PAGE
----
A. Madan Mohan Vs. Kalavakunta
Chandrasekhara  INSC 29 (14 February 1984)
FAZALALI, SYED MURTAZA FAZALALI, SYED MURTAZA
VARADARAJAN, A. (J) MISRA RANGNATH
CITATION: 1984 AIR 871 1984 SCR (2) 894 1984
SCC (2) 288 1984 SCALE (1)294
CITATOR INFO :
E&F 1990 SC 924 (33)
Representation of the People Act, 1951;
Sections 81, 82 and 86-Schedules and
annexures to election petition not served on the opposite party-Failure-
Whether renders the petition liable to be rejected in limine.
The respondent filed an election petition in
the High Court alleging that the returned candidate (petitioner herein) had
committed corrupt practices which rendered his election void. The returned
candidate made an application stating that the respondent had committed breach
of the mandatory provisions of section 81 (3) in that with the copy of the
election petition served on him, copies of documents and schedules which formed
an integral part of the election petition, had not been enclosed and that for
this reason the election petition was liable to be dismissed in limine under
section 86. The High Court dismissed his application. In the special leave
petition the returned candidate has urged the same argument advanced by him
before the High Court.
Dismissing the petition,
HELD: There is no requirement of law that the
documents or schedules to the election petition should also be served on the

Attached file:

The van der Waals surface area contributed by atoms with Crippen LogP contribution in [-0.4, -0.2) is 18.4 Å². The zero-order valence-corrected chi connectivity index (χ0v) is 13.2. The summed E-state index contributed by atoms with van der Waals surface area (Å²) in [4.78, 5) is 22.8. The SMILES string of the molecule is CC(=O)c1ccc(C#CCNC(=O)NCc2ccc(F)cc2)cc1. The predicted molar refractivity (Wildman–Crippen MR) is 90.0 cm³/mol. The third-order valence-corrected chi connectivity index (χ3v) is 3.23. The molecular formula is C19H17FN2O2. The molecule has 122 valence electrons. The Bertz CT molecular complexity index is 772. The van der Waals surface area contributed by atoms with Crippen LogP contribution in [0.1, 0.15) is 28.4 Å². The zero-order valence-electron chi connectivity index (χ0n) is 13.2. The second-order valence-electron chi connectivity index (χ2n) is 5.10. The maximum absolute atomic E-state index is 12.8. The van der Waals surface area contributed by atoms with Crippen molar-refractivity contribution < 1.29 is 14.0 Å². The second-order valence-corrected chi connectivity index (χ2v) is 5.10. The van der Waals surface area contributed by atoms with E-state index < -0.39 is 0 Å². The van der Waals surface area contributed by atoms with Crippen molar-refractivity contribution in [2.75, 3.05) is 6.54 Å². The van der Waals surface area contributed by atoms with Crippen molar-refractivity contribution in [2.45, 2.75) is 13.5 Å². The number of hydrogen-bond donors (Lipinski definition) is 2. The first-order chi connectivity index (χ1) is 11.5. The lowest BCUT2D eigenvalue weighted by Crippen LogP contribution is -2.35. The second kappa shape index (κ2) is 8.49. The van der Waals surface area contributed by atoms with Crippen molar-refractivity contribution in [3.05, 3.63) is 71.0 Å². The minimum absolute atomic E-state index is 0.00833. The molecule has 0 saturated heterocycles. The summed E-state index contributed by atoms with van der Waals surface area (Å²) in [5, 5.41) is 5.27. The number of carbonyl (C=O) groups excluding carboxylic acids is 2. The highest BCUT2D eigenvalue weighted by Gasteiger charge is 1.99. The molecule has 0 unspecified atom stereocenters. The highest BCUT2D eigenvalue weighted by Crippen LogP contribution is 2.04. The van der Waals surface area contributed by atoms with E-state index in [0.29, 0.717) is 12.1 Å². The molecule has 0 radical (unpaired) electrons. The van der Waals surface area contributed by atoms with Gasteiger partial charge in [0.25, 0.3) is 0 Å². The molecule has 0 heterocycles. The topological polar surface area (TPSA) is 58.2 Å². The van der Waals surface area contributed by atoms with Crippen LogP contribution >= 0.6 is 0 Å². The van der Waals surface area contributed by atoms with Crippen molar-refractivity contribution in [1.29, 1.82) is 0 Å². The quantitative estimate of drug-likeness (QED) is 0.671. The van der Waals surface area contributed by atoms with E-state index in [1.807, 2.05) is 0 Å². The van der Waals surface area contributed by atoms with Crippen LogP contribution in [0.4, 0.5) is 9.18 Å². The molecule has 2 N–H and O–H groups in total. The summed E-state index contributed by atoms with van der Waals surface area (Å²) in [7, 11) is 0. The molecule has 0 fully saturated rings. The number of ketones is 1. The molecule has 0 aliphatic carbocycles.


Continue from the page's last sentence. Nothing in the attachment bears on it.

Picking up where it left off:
candidate because if they were filed in Court it is always open to the returned
candidate to inspect them and find out the allegations made in the petition.
Documents or schedules do not form an integral part of the election petition.
[897E-F] In the instant case all that was necessary to be done by the election
petitioner had been done. The election petition was accompanied by as many
copies as there were respondents. It was duly verified and copies thereof were
accompanied by necessary schedules containing the details of corrupt practices
and the schedules were also signed by the petitioner. [897E-F] 895 Sahodrabai
Rai v. Ram Singh Aharwar, [1968 3 SCR and M. V. Hande,  2 SCC 473, held
CIVIL APPELLATE JURISDICTION: Special Leave
Petition (Civil) No. 11868 of 1983.
From the Judgment and Order dated the 16th
July, 1983 of the Andhra Pradesh High Court in Application No. 53 of 83.
Soli J. Sorabjee, V.R. Reddy, K. Rajendra
Chowdhary and K. Shivraj Chowdhary for the Petitioner.
The Judgment of the Court was delivered by
FAZAL ALI, J. This petition for special leave is directed against an
interlocutory Order dated July 16, 1983 of the Andhra Pradesh High Court
rejecting the application of the petitioner for dismissing the election
petition of the respondent in limine under s. 86 of the Representation of the
People Act (hereinafter referred to as the `Act'.) The petition arises out of
an election to the Siddipets Assembly Constituency in Andhra Pradesh which took
place on January 5, 1983. The petitioner was declared elected to the said
Assembly. The respondent filed an election petition in the High Court alleging
certain corrupt practices.
The short point for consideration before us
is as to whether or not the election petition was liable to be dismissed in
limine under s. 86 of the Act as the copies of the documents and schedules,
which formed an integral part of the election petition, were not supplied to
the petitioner which amounted to a clear breach of the mandatory provisions
contained in s. 81 (3) of the Act.
The High Court after hearing both the parties
dismissed the application of the petitioner for throwing out the election
petition of the respondent in limine We have heard counsel for the parties at
length and it seems to us that the matter is no longer res integra and is
covered by a decision of this Court is Sahodrabai Rai v. Ram Singh Aharwar (1)
to which we shall refer hereafter.
896 On the findings of the High Court three
facts are clearly proved: